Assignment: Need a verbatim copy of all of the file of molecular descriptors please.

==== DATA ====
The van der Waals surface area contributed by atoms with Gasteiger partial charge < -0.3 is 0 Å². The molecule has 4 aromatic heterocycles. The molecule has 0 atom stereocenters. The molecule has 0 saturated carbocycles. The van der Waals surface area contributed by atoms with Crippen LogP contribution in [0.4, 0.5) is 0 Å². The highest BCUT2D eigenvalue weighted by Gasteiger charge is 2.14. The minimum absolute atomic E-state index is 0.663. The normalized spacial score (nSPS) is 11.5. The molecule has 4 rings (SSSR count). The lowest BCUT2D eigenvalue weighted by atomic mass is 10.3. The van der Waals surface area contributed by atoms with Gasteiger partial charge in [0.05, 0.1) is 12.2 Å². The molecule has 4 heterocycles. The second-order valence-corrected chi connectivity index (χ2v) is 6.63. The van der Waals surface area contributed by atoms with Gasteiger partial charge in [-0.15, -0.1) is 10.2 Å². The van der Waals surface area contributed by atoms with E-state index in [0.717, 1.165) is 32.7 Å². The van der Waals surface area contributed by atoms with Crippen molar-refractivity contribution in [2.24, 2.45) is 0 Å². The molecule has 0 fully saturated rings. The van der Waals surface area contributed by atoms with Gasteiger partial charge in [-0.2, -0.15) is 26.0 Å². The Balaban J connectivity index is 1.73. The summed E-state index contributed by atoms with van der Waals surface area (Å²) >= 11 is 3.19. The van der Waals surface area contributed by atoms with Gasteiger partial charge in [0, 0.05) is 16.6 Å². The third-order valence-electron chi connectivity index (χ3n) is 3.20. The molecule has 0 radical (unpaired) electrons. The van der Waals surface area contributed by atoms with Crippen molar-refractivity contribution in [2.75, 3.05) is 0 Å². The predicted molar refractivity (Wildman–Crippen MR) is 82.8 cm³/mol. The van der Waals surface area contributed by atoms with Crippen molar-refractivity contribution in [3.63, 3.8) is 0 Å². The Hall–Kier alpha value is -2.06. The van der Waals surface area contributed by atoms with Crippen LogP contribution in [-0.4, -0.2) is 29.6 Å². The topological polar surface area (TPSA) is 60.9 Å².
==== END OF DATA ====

The van der Waals surface area contributed by atoms with Gasteiger partial charge < -0.3 is 0 Å². The molecule has 4 aromatic heterocycles. The molecule has 0 atom stereocenters. The molecule has 0 saturated carbocycles. The van der Waals surface area contributed by atoms with Crippen LogP contribution in [0.4, 0.5) is 0 Å². The highest BCUT2D eigenvalue weighted by Gasteiger charge is 2.14. The minimum absolute atomic E-state index is 0.663. The normalized spacial score (nSPS) is 11.5. The molecule has 4 rings (SSSR count). The lowest BCUT2D eigenvalue weighted by atomic mass is 10.3. The van der Waals surface area contributed by atoms with Gasteiger partial charge in [0.05, 0.1) is 12.2 Å². The molecule has 4 heterocycles. The second-order valence-corrected chi connectivity index (χ2v) is 6.63. The van der Waals surface area contributed by atoms with Gasteiger partial charge in [-0.15, -0.1) is 10.2 Å². The van der Waals surface area contributed by atoms with E-state index in [0.717, 1.165) is 32.7 Å². The van der Waals surface area contributed by atoms with Crippen molar-refractivity contribution in [2.24, 2.45) is 0 Å². The molecule has 0 fully saturated rings. The van der Waals surface area contributed by atoms with Gasteiger partial charge in [-0.2, -0.15) is 26.0 Å². The Balaban J connectivity index is 1.73. The summed E-state index contributed by atoms with van der Waals surface area (Å²) >= 11 is 3.19. The van der Waals surface area contributed by atoms with Gasteiger partial charge in [0, 0.05) is 16.6 Å². The third-order valence-electron chi connectivity index (χ3n) is 3.20. The molecule has 0 radical (unpaired) electrons. The van der Waals surface area contributed by atoms with Crippen molar-refractivity contribution in [2.75, 3.05) is 0 Å². The predicted molar refractivity (Wildman–Crippen MR) is 82.8 cm³/mol. The van der Waals surface area contributed by atoms with Crippen molar-refractivity contribution in [3.63, 3.8) is 0 Å². The Hall–Kier alpha value is -2.06. The van der Waals surface area contributed by atoms with Crippen LogP contribution in [-0.4, -0.2) is 29.6 Å². The topological polar surface area (TPSA) is 60.9 Å².